Thai protesters at Parliament for 'final showdown'
By AMBIKA AHUJA,Associated Press Writer AP - Monday, November 24
BANGKOK, Thailand - Thousands of anti-government protesters surrounded Thailand's Parliament on Monday as riot police barricaded the building to prevent violence at a rally demonstrators have billed their final bid to oust the administration.
Protesters, who call themselves the People's Alliance for Democracy, blocked the gates to Parliament and tried to prevent lawmakers from entering and cut electrical wires outside the building to create a blackout ahead of the session scheduled for 9:30 a.m. (0230 GMT). Many demonstrators carried masks and swimming goggles to protect against tear gas, which police have said they would use as a last resort to maintain order.
The demonstrators initially called the protest to block Parliament from debating a bill to rewrite the constitution. The contentious issue was dropped at the last minute and lawmakers will instead debate legislation relating to an upcoming regional summit.
Protesters have occupied the grounds of the prime minister's office for three months in their effort to topple the government, which they allege is the puppet of former Prime Minister Thaksin Shinawatra.
They accuse Thaksin, who was ousted by a 2006 military coup, of corruption and abuse of power, and claim that the proposed constitutional amendment would help him stage a comeback. Thaksin is in exile, a fugitive from a two-year jail term imposed after he was convicted last month of violating a conflict of interest law.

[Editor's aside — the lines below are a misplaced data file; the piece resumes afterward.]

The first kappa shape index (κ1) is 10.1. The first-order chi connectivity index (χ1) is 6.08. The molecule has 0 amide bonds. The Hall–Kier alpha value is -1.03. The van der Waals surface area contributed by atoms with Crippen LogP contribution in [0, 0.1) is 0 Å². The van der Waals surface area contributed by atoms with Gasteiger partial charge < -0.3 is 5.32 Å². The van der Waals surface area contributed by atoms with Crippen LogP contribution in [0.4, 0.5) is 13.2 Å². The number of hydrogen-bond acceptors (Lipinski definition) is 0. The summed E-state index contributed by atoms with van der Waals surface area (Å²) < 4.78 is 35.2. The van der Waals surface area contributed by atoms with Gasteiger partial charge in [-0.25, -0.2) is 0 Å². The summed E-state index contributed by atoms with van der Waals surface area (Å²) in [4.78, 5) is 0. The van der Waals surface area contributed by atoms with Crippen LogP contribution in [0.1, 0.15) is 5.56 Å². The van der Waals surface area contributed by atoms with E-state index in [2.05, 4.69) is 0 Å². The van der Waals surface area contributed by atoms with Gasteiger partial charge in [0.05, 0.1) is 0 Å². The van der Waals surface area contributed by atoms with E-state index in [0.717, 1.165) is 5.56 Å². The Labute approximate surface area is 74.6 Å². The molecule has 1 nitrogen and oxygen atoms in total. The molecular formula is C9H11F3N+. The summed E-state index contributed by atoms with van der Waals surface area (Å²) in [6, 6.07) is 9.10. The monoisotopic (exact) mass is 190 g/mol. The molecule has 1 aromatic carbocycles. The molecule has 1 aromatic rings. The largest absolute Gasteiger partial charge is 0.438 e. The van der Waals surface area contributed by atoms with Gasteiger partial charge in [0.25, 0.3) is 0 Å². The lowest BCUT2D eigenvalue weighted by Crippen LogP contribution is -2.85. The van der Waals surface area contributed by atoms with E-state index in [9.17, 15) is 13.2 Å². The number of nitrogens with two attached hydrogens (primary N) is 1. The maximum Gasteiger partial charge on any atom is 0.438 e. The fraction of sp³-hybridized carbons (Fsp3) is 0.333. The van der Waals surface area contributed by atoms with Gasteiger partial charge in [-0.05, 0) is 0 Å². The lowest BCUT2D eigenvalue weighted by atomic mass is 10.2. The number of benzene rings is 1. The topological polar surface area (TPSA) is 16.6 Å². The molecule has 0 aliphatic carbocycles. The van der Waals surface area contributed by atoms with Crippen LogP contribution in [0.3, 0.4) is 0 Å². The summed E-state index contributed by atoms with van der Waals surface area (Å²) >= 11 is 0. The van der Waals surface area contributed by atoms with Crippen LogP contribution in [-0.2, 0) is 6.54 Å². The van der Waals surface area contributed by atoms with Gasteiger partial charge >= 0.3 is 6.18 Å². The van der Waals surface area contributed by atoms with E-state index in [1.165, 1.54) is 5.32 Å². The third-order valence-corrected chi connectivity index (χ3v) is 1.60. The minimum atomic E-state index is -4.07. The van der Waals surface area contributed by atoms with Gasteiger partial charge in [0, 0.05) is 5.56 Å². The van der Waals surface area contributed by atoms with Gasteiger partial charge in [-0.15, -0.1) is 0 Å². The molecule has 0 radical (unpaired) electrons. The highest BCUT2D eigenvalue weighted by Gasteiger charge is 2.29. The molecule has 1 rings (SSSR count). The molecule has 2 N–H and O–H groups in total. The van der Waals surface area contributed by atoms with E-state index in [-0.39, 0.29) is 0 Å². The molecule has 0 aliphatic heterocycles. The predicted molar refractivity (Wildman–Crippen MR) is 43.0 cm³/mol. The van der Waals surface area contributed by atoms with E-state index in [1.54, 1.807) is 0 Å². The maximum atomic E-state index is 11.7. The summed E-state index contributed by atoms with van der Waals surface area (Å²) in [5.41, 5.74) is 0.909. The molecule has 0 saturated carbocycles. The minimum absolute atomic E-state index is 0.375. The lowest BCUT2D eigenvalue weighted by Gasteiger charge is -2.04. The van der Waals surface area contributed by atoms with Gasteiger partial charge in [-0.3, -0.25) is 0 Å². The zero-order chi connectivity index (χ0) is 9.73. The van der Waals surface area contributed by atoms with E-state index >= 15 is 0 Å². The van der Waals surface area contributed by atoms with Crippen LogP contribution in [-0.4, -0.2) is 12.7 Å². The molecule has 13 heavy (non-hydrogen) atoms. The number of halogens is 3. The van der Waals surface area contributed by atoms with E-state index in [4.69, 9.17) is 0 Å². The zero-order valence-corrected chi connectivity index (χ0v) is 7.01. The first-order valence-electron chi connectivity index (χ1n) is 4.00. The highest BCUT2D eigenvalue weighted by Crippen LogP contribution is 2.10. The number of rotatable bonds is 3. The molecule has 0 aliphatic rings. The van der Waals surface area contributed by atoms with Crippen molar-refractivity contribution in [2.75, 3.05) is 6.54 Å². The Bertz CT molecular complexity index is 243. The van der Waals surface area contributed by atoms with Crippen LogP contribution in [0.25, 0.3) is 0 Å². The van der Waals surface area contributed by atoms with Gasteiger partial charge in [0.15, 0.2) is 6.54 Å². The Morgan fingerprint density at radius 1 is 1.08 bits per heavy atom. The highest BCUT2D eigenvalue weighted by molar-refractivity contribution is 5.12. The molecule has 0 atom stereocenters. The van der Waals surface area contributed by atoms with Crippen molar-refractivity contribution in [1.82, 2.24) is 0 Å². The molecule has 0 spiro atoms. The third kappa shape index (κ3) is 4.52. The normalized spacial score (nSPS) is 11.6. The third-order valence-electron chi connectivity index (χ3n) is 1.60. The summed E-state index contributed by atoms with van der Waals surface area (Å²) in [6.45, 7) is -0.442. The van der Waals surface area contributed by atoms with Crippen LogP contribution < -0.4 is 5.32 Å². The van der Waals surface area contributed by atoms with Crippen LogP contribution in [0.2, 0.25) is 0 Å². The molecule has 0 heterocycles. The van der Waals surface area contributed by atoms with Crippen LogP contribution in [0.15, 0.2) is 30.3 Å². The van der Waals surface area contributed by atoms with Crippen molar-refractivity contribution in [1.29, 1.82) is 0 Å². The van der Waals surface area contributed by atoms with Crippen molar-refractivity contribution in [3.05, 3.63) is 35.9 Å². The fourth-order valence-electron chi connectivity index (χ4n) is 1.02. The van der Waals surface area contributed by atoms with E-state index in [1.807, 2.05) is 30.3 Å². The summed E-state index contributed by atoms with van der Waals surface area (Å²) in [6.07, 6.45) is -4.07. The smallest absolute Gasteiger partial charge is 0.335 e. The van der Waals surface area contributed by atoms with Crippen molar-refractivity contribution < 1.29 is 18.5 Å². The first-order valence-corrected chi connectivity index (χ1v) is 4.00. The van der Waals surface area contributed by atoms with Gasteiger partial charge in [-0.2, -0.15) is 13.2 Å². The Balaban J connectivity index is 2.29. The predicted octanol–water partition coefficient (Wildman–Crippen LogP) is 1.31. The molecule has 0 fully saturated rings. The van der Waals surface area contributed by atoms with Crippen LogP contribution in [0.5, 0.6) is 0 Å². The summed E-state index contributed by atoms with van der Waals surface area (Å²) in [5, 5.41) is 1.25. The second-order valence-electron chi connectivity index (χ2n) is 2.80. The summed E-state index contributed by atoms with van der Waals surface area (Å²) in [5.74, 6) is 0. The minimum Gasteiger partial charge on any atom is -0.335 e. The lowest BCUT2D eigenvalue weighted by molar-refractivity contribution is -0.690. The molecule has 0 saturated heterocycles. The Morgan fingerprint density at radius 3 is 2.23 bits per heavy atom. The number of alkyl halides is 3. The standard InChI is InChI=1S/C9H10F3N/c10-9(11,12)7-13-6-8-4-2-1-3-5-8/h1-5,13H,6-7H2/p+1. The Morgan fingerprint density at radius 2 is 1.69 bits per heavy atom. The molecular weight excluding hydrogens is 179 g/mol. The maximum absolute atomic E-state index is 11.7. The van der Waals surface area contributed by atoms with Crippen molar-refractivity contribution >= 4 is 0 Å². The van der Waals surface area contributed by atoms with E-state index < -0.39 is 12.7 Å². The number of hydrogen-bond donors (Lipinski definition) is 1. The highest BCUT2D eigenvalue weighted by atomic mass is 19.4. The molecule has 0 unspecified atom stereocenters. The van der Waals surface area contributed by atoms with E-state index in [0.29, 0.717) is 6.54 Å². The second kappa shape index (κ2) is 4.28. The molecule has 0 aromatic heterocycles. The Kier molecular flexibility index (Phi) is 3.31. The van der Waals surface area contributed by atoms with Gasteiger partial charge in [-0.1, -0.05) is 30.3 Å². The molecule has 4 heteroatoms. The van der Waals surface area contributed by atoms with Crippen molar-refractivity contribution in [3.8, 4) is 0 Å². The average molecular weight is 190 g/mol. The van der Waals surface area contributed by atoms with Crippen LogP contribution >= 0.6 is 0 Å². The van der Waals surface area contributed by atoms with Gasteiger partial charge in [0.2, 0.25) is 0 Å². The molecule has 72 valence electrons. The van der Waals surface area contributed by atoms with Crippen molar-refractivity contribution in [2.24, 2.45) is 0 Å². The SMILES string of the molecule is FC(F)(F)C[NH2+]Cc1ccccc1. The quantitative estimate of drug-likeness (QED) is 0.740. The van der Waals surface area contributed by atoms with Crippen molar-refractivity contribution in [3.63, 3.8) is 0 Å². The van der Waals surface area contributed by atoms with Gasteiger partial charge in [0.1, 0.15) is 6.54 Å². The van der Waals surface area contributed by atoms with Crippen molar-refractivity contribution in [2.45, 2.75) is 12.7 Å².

Both sides braced for a confrontation, with protesters flanked by their own guards armed with poles, clubs and metal rods.
"I'm very scared. But it is time that we win this," said a protester, Wimon Sricarak. "We have been attacked, our friends have died, and all because they want to protect Thaksin."
Two small explosions went off before dawn Monday near the offices of a key protest leader, said police Sgt. Theerapong Rakjit. Nobody was injured and no one claimed responsibility for the blasts.
The last time the group marched on Parliament, police efforts to disperse them resulted in running street battles. Two people were killed in the Oct. 7 violence and hundreds injured.
The Education Ministry ordered four public schools in the area closed.
Handlers at the Dusit Zoo, across the road from Parliament, moved high-strung animals such as kangaroos, wallabies and elephants to the far side of the zoo where they would be more protected from any mayhem.
Police said 2,400 policemen would be stationed outside Parliament, which is about half a mile (one kilometer) from the prime minister's compound.
"Police and soldiers will not be armed with lethal weapons, only shields and batons," government spokesman Nattawut Sai-gua told The Associated Press.
The protest alliance also says it is committed to nonviolence, though forays outside its stronghold are usually led by tough young men, who carry homemade weapons such as iron rods _ and in some cases handguns _ and who have won a reputation for aggressive behavior.
The alliance accused police of being behind an attack last week in which grenades killed two protesters during demonstrations at and near the occupied Government House. Authorities have denied the charge.
Protest leaders were calling for Sunday's rally to be their biggest ever, but the number that turned out appeared to be at most just one-quarter to one-third of the 100,000 supporters protest spokesman Parnthep Wongpuapan said had been expected.
"It will be D-Day. This will be our final push to bring down the government," 64-year-old protester Chokchuang Chutinaton said Sunday.
Key protest leader Chamlong Srimuang said over the weekend that if the latest push fails to oust the government, the alliance would stop its protests.
The alliance's supporters are largely middle-class citizens, who say Thailand's electoral system is susceptible to vote-buying and argues the rural majority _ the Thaksin camp's power base _ is not sophisticated enough to cast ballots responsibly.
They propose replacing an elected Parliament with one that is mostly appointed, a move critics charge is meant to keep power in the hands of the educated, urban elite.
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